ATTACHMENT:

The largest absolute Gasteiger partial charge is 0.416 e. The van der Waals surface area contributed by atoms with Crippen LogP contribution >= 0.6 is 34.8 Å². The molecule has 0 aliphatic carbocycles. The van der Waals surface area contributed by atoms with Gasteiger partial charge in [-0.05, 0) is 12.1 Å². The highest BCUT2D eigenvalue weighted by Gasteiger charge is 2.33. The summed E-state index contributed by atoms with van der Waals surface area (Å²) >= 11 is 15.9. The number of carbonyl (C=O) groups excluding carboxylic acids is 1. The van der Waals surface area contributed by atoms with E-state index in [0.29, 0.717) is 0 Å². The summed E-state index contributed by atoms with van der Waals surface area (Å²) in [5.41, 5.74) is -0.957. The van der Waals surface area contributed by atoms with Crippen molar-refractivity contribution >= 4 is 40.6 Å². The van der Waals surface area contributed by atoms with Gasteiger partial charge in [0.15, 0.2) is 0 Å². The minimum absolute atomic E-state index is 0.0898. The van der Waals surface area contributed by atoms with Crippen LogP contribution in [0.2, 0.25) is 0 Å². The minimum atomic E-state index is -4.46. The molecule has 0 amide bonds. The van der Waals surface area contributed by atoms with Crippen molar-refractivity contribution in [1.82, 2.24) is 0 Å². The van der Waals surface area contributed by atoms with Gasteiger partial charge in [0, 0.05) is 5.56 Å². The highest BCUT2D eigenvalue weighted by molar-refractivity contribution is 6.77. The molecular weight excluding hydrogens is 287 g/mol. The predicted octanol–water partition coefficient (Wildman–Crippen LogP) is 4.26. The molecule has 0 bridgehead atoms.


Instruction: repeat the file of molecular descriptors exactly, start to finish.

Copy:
The largest absolute Gasteiger partial charge is 0.416 e. The van der Waals surface area contributed by atoms with Crippen LogP contribution >= 0.6 is 34.8 Å². The molecule has 0 aliphatic carbocycles. The van der Waals surface area contributed by atoms with Gasteiger partial charge in [-0.05, 0) is 12.1 Å². The highest BCUT2D eigenvalue weighted by Gasteiger charge is 2.33. The summed E-state index contributed by atoms with van der Waals surface area (Å²) >= 11 is 15.9. The number of carbonyl (C=O) groups excluding carboxylic acids is 1. The van der Waals surface area contributed by atoms with E-state index in [0.29, 0.717) is 0 Å². The summed E-state index contributed by atoms with van der Waals surface area (Å²) in [5.41, 5.74) is -0.957. The van der Waals surface area contributed by atoms with Crippen molar-refractivity contribution >= 4 is 40.6 Å². The van der Waals surface area contributed by atoms with Gasteiger partial charge in [0.15, 0.2) is 0 Å². The minimum absolute atomic E-state index is 0.0898. The van der Waals surface area contributed by atoms with Crippen LogP contribution in [0.2, 0.25) is 0 Å². The minimum atomic E-state index is -4.46. The molecule has 0 amide bonds. The van der Waals surface area contributed by atoms with Crippen molar-refractivity contribution in [1.82, 2.24) is 0 Å². The van der Waals surface area contributed by atoms with Gasteiger partial charge in [0, 0.05) is 5.56 Å². The highest BCUT2D eigenvalue weighted by molar-refractivity contribution is 6.77. The molecular weight excluding hydrogens is 287 g/mol. The predicted octanol–water partition coefficient (Wildman–Crippen LogP) is 4.26. The molecule has 0 bridgehead atoms.